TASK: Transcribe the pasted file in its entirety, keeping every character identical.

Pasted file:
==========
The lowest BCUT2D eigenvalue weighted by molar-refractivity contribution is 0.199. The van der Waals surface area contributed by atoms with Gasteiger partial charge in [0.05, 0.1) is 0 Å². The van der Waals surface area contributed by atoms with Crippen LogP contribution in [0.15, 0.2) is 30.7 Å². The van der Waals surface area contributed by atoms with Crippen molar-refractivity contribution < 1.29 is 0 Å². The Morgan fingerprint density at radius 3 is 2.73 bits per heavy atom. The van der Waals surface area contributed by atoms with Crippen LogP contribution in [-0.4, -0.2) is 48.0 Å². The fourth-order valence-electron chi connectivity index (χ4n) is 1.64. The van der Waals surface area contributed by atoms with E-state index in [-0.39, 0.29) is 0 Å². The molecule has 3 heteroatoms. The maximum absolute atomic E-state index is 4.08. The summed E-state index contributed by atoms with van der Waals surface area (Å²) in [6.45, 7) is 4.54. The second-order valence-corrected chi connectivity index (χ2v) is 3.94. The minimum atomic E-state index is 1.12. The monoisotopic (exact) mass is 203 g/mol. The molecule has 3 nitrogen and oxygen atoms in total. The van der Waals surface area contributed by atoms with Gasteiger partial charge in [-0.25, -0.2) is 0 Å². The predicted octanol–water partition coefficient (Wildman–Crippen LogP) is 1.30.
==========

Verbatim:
The lowest BCUT2D eigenvalue weighted by molar-refractivity contribution is 0.199. The van der Waals surface area contributed by atoms with Gasteiger partial charge in [0.05, 0.1) is 0 Å². The van der Waals surface area contributed by atoms with Crippen LogP contribution in [0.15, 0.2) is 30.7 Å². The van der Waals surface area contributed by atoms with Crippen molar-refractivity contribution < 1.29 is 0 Å². The Morgan fingerprint density at radius 3 is 2.73 bits per heavy atom. The van der Waals surface area contributed by atoms with Crippen LogP contribution in [-0.4, -0.2) is 48.0 Å². The fourth-order valence-electron chi connectivity index (χ4n) is 1.64. The van der Waals surface area contributed by atoms with E-state index in [-0.39, 0.29) is 0 Å². The molecule has 3 heteroatoms. The maximum absolute atomic E-state index is 4.08. The summed E-state index contributed by atoms with van der Waals surface area (Å²) in [6.45, 7) is 4.54. The second-order valence-corrected chi connectivity index (χ2v) is 3.94. The minimum atomic E-state index is 1.12. The monoisotopic (exact) mass is 203 g/mol. The molecule has 3 nitrogen and oxygen atoms in total. The van der Waals surface area contributed by atoms with Gasteiger partial charge in [-0.25, -0.2) is 0 Å². The predicted octanol–water partition coefficient (Wildman–Crippen LogP) is 1.30.